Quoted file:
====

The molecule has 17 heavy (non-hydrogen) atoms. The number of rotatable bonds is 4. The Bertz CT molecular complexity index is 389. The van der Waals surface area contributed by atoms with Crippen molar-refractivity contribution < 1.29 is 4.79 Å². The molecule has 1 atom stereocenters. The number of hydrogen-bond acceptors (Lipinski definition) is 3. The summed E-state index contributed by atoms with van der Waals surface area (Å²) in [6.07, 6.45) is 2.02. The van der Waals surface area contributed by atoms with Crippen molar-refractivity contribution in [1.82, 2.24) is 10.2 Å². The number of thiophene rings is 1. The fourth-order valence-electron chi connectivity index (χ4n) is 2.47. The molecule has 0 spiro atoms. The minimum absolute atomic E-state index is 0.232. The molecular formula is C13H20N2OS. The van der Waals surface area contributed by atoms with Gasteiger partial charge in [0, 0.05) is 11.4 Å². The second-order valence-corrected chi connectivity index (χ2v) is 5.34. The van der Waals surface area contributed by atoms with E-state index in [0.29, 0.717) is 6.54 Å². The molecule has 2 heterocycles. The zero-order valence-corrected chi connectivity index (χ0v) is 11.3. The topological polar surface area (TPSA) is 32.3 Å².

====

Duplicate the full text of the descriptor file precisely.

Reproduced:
The molecule has 17 heavy (non-hydrogen) atoms. The number of rotatable bonds is 4. The Bertz CT molecular complexity index is 389. The van der Waals surface area contributed by atoms with Crippen molar-refractivity contribution < 1.29 is 4.79 Å². The molecule has 1 atom stereocenters. The number of hydrogen-bond acceptors (Lipinski definition) is 3. The summed E-state index contributed by atoms with van der Waals surface area (Å²) in [6.07, 6.45) is 2.02. The van der Waals surface area contributed by atoms with Crippen molar-refractivity contribution in [1.82, 2.24) is 10.2 Å². The number of thiophene rings is 1. The fourth-order valence-electron chi connectivity index (χ4n) is 2.47. The molecule has 0 spiro atoms. The minimum absolute atomic E-state index is 0.232. The molecular formula is C13H20N2OS. The van der Waals surface area contributed by atoms with Gasteiger partial charge in [0, 0.05) is 11.4 Å². The second-order valence-corrected chi connectivity index (χ2v) is 5.34. The van der Waals surface area contributed by atoms with E-state index in [0.29, 0.717) is 6.54 Å². The molecule has 2 heterocycles. The zero-order valence-corrected chi connectivity index (χ0v) is 11.3. The topological polar surface area (TPSA) is 32.3 Å².